The Washington Nationals and Los Angeles Dodgers both entered Game 5 of the National League Division Series searching for an end to postseason failure. The Dodgers' minds were on a World Series Championship, after two seasons of reaching the Fall Classic and coming up short. The Nationals were looking for just their second postseason series win as a franchise.
The Dodgers, dominant all season long to the tune of a National League best 106 wins, looked the part early. Dodgers starting pitcher Walker Buehler pitched wonderfully, allowing just 1 run over 6 and two-thirds innings of work. Nationals starter Stephen Strausburg struggled through 6 innings, allowing Los Angeles to take a 3-1 lead heading into the latter third of the game.
2nd Baseman Max Muncy opened the scoring with a 2 run homer in the bottom of the 1st, followed by an Enrique Hernandez solo home run in the bottom of the 2nd, to electrify the Los Angeles home crowd.
Carrying a 3-1 lead into the 7th, 3-time Cy Young Award Winner Clayton Kershaw entered the game in relief for the Dodgers. He recorded the final out of the 7th inning, his only recorded out on the night. Entering the 8th inning, the two hottest bats in the Nationals order were due up in 3rd Baseman Anthony Rendon and Left Fielder Juan Soto. Both came through in the clutch with back-to-back 400+ foot blasts to tie the game at 3.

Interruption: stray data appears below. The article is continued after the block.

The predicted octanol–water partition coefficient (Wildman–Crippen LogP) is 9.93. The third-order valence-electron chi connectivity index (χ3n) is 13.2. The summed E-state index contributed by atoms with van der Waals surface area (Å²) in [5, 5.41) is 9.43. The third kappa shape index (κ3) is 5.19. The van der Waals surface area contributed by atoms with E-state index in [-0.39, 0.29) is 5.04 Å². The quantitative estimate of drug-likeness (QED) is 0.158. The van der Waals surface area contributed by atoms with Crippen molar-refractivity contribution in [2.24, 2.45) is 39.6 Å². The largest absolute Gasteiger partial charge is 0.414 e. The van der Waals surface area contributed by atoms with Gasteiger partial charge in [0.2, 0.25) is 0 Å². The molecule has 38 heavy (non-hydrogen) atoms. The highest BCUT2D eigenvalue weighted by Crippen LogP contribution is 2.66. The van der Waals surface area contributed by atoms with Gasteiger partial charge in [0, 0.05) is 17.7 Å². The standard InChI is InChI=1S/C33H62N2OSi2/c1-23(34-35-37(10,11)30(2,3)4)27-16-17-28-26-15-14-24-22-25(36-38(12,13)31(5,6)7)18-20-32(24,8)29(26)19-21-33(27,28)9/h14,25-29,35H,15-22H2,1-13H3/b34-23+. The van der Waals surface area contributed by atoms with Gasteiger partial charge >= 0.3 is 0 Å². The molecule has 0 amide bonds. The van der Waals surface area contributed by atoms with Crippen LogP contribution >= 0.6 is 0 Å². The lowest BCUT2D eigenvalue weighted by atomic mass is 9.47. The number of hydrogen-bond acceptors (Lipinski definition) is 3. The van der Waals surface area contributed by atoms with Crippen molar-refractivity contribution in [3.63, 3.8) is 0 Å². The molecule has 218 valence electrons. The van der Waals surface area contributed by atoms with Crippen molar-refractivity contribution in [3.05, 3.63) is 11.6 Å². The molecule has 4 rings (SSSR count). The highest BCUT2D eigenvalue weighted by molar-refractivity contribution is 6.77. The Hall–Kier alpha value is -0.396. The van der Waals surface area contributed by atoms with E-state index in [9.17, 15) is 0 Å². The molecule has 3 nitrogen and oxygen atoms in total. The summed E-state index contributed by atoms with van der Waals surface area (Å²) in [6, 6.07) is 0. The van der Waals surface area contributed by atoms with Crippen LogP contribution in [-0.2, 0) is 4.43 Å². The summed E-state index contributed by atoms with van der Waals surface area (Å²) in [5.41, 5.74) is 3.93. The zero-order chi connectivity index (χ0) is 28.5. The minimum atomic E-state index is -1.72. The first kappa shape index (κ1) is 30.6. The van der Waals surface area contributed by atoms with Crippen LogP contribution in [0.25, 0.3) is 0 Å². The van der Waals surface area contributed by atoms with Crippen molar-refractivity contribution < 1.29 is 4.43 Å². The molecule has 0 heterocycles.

A stunned crowd watched as an equally stunned Kershaw was withdrawn from the the game. Unlike the other decisive Game 5 on the day, this game would go to extra innings.
The Dodgers sent out Joe Kelly to try and slow down the red hot Nationals in the top of the 10th, but he found no such success. Right fielder Adam Eaton was walked, Rendon followed with a double, and Soto was intentionally walked to load the bases with no outs. Nationals 2nd Baseman Howie Kendrick stepped to the plate and smashed a 410 foot grand slam to give the Nationals a 7-3 win.
The Wild Card winning Nationals' remarkable postseason run continues as they head to the NLCS for just the 2nd time as a franchise. With the win, they became the first team in major league history to rally from three or more runs down twice in elimination games during the same postseason. For the Dodgers it was more postseason frustration for a club that has made it to the postseason 7 consecutive years, and come away empty-handed each time.